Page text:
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  1. Dr Evan Ackermann

    Final Report Page 11
    MSAC review of existing Continuing Pharmacy Programmes In 2016–2017, evidence reviews on the clinical and cost effectiveness of Continuing Pharmacy Programmes were undertaken. Programs reviewed included:
     Dose Administration Aids;
     Staged Supply support allowances;
     Clinical Interventions;
     Home Medicines Review (HMR);
     Residential Medication Management Review;
     MedsCheck; and
     Diabetes MedsCheck [36].
    MSAC concluded that there was insufficient evidence and a lack of empirical research to determine the clinical and cost effectiveness of the reviewed programs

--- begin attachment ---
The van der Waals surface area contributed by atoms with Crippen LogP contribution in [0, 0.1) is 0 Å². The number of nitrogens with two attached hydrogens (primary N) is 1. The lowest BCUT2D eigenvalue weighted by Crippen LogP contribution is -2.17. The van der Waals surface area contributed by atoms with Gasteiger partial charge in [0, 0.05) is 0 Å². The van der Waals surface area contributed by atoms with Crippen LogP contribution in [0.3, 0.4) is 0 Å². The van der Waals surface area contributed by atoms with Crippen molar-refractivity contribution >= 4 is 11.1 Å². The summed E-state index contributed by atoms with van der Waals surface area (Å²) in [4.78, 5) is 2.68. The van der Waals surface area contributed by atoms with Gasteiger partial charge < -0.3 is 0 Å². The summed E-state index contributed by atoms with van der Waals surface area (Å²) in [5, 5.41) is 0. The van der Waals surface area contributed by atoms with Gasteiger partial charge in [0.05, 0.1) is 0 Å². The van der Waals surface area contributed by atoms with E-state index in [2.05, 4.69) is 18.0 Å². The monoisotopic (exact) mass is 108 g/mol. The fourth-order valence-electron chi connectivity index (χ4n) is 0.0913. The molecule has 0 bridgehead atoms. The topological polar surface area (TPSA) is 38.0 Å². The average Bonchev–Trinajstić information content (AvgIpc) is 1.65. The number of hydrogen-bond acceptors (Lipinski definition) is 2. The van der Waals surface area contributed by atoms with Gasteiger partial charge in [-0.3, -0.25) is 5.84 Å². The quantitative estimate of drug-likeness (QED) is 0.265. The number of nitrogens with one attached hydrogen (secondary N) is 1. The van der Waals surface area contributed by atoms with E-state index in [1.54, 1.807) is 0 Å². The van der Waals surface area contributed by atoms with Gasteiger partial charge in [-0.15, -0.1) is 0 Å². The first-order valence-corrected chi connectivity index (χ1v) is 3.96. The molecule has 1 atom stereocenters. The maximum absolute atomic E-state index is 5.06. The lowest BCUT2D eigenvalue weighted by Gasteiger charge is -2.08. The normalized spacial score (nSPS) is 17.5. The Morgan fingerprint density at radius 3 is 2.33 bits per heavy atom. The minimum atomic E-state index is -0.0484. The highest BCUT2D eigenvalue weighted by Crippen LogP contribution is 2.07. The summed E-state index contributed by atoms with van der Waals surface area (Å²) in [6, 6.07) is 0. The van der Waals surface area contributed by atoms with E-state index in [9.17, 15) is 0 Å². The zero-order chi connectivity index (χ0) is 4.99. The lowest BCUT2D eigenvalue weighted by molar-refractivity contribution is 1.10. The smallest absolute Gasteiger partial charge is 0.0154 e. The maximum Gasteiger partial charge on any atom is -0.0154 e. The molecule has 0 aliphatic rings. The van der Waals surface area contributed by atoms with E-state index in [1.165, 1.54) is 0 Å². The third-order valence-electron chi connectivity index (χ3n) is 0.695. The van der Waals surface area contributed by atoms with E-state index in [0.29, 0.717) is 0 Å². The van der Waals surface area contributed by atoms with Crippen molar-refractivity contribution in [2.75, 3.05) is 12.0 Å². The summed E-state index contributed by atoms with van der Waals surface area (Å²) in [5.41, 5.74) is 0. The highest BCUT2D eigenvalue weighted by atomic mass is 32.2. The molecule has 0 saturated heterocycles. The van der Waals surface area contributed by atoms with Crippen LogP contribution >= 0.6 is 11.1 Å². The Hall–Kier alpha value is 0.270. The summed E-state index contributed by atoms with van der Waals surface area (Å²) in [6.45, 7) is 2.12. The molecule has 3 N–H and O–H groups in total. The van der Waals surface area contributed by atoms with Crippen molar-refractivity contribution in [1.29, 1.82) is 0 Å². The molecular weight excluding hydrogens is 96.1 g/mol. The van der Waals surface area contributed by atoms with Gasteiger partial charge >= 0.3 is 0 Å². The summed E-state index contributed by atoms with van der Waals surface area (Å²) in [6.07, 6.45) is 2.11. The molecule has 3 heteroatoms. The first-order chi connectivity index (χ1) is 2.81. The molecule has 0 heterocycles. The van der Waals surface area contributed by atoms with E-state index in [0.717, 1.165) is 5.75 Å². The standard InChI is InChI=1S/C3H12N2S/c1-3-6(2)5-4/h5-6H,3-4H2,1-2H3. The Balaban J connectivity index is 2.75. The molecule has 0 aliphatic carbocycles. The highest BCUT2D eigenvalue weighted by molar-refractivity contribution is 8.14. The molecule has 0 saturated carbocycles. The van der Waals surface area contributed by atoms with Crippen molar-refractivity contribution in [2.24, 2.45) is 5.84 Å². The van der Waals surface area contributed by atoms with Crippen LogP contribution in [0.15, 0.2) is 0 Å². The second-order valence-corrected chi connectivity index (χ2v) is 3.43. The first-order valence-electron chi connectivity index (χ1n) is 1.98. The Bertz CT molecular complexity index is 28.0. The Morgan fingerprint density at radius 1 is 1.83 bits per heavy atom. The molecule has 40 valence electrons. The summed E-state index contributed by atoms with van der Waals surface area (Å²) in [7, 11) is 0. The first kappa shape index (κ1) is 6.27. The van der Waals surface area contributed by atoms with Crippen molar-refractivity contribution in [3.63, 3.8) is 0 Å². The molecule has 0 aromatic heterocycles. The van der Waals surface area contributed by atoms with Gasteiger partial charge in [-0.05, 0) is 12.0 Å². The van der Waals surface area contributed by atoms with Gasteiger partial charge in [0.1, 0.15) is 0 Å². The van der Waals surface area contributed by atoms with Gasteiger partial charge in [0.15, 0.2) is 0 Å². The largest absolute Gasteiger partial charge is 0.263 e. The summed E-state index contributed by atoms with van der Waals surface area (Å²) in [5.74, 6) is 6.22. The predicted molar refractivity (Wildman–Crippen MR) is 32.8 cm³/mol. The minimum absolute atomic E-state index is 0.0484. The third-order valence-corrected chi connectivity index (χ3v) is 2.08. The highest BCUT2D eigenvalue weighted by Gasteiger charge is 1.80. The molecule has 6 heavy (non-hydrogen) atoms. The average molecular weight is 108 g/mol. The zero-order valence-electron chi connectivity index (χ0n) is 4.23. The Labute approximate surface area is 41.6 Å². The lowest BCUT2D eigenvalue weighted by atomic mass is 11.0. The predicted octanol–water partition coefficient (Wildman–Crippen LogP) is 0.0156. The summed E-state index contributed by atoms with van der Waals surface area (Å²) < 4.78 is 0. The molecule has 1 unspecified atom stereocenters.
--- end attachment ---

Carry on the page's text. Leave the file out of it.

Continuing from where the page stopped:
Yet funding of $1.2B continued in the 7th CPA. Essentially a backdoor payment to pharmacies. So much more could have been done to improve the pharmacy profession with these funds.

  2. Dr Evan Ackermann

    Page 22
    The following comment from a community pharmacy employee highlights several barriers to the implementation of new pharmacy service delivery programs.
    ‘[There is a] conflict of interest between the retail offering with the owner’s need for profitability and delivering an authentic health service. Pharmacists are positioned more so as shop or business managers. The bread-and-butter task of being a true pharmacist becomes an automated constant background task.
    Current industry structure regarding location rules and traditional pharmacy models [is a barrier]. These stores are overworked and under supported – and the constant blame is either PBS cuts or discount competitors.’

    Community pharmacist – employee

    Says a lot.